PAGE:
CNN.com said:TULSA, Oklahoma (AP) -- Organizers of a coming-out party for a buried 1957 Plymouth Belvedere could use some help.
The car, which was buried in brand-new condition under the lawn of the Tulsa County Courthouse in 1957, is scheduled to be unearthed June 15 as part of the Oklahoma Centennial.
Promoters are looking for people who helped lower the car into its crypt in 1957 to perhaps shed some light on what to expect when the car is unearthed.
There's speculation the car may have turned into a pile of rust. Or that it's in pristine condition and worth thousands of dollars.
Sharon King Davis, who has chaired Tulsa's centennial efforts, looked at photos of the people responsible for burying the car in 1957 and found her grandfather.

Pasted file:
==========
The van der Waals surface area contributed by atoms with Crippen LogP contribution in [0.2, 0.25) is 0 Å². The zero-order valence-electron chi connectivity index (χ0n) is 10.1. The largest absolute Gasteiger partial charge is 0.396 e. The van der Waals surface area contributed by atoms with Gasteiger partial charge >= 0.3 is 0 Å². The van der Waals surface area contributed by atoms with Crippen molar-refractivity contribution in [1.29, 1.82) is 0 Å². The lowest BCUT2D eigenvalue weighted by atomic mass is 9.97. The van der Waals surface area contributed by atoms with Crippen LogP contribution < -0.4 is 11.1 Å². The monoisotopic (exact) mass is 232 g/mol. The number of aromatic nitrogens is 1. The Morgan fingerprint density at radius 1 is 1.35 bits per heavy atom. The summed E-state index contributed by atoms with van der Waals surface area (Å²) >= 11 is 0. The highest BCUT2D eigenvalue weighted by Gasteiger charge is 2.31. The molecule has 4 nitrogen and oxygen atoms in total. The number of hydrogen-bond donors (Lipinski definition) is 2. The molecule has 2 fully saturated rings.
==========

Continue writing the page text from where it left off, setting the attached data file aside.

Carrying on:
"I wish grandpa had left me some instructions," she told the Tulsa World.
The car had been largely forgotten until Davis and her group started work on the centennial. Files on the car have vanished, so it's not clear what to expect when the lid is lifted.
What's known is that the car is on a steel pallet with jacks under the axles. Efforts were made to preserve it, but it's unclear if moisture has gotten to the metal and caused rust.
"There's a kind of Rip Van Winkle reaction," Davis says. "Most people had long ago forgotten the buried car, but as the time to dig it up nears, they are waking up and wondering about life in 1957."
Another unknown is who will be able to claim the car.
When the car was buried, a contest was announced to award the car and a $100 savings account to the person who came closest to guessing Tulsa's population in 2007.
Organizers concede that finding that person or his or her heirs may not be easy.
At the time, the guesses were recorded on microfilm and sealed in a steel container buried with the car.